Pets are great teachers. Not necessarily of good manners, but of the things that really matter. I can think of a couple lessons right off the top of my head.
First, they’re experts at moving on once something is over. Cat left a little deposit for you that wasn’t where it was supposed to be? She knows you took care of it; it’s over. And there is no doubt that at feeding time she’ll hear the sound of that can being opened and know that you will leave a much nicer deposit than she did in her bowl for dinner. She trusts that one mistake doesn’t derail the whole journey. Life does go on.
Dog chews your favorite shoe? He doesn’t open the door and walk himself to the Pound after you yell at him. Even if you use your worst Mommy or Daddy voice. Nope; he just lays low, curls up somewhere and catches up on his rest. Then later he scratches at the door, knowing darn well you’ll either let him out to play in the yard or take him for a walk. He knows he messed up, but he also knows he hasn’t ruined your whole life (even though just between us, a shoe was probably the worst thing he could have ruined.)
Animals seem to instinctively know that an “incident” is just that, a single occurrence. It takes many incidents, good and bad, to make a day, and even more to make a week or a year. They know they have second or third or fourth chances. And they will use them.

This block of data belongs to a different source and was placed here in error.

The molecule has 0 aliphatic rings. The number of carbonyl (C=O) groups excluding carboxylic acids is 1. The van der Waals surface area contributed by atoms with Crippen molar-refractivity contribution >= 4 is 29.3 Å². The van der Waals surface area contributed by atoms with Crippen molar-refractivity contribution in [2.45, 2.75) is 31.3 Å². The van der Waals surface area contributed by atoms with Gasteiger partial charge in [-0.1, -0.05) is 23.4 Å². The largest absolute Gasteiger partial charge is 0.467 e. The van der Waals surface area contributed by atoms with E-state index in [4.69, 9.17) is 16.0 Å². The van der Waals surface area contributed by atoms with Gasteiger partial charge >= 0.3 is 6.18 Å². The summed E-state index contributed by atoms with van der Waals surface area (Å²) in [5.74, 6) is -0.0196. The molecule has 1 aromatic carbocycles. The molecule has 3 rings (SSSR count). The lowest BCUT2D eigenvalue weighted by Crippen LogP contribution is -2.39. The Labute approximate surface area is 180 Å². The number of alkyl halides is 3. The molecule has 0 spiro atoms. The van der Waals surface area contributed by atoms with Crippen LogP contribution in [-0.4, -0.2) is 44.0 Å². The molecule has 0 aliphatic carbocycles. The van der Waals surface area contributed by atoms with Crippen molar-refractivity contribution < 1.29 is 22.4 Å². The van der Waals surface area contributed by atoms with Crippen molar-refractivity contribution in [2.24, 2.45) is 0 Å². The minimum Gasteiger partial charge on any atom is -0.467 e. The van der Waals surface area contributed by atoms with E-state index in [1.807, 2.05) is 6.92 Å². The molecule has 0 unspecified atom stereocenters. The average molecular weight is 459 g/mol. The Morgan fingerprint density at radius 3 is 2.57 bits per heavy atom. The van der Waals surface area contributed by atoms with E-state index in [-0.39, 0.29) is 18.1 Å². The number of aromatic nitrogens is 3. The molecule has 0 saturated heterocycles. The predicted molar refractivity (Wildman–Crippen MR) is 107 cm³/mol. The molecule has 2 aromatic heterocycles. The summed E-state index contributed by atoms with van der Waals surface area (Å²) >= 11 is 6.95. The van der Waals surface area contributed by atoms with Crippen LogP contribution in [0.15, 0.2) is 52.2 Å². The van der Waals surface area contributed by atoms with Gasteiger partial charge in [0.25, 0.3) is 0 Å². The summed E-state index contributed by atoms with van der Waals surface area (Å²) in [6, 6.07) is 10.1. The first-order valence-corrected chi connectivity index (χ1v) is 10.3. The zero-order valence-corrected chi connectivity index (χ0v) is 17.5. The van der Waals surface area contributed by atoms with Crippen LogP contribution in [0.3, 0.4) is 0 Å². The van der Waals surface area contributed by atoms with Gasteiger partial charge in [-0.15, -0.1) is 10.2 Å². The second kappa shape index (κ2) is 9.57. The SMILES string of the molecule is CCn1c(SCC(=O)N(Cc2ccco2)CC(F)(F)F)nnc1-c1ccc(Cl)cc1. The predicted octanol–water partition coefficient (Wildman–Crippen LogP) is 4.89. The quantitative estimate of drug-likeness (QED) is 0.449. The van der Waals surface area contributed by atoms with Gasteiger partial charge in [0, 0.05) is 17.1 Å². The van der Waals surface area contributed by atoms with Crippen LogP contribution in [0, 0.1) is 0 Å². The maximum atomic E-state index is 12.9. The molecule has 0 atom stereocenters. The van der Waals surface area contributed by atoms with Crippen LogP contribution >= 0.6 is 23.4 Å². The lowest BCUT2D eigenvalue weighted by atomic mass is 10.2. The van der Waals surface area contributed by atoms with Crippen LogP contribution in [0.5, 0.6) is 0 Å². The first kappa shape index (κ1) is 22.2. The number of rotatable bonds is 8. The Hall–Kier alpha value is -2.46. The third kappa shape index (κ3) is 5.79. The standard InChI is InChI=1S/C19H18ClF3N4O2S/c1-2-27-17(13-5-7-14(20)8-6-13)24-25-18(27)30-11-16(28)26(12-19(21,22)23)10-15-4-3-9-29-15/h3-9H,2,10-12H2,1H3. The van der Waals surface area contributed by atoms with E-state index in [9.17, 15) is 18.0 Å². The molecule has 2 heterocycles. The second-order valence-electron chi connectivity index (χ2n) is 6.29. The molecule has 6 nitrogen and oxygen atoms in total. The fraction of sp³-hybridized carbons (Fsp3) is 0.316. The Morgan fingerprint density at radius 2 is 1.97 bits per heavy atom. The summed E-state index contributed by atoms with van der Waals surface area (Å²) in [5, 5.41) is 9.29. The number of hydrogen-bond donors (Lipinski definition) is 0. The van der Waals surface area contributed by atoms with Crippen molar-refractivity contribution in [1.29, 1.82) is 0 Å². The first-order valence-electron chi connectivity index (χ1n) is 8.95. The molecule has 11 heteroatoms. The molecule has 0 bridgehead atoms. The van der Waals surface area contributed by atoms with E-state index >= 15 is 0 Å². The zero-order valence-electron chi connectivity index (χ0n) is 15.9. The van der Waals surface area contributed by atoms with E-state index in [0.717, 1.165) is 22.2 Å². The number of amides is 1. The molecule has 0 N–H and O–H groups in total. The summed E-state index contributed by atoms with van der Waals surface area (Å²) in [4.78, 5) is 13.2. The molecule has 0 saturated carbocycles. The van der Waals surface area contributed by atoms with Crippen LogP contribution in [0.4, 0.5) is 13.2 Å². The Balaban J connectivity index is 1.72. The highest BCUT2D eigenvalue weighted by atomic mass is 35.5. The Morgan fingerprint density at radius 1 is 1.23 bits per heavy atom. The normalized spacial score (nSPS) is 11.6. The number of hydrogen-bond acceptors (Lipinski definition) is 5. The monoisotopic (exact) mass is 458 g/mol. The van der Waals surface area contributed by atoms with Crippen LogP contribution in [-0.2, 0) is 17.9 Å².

Don’t you wish we could be that forgiving of ourselves for needing more than one chance to do something right? Why are we so hard on ourselves? Shouldn’t we at least be able to start over without beating ourselves up about the past?
I think we should take the example from our pets and keep expecting to go on in a positive direction. Keep expecting the “food bowl” to be full of new ideas to try out, savor, and grow strong from digesting.
Certainly we’ll all be different and have different favorites that work especially well for us, but isn’t it nice to have choices and chances? Look for them on your journey from healing to thriving. Have faith that they’re there, and they will be. Believe you deserve them. And then do what my dog does: take a nap and wake refreshed – there’s still a whole world to see.
What have you learned from your pets? Drop me a line at firstname.lastname@example.org or comment below and tell me your story. We may all learn from it.
Coretta Dixon is a highly regarded businesswoman and sexual assault survivor. Her own traumatic experiences and exemplary work done through the healing process, along with her Master’s Degree and business experience in Change Management, equip her well to act as a coach to those who have done the work of healing and now wish to “thrive.” She can be reached at email@example.com.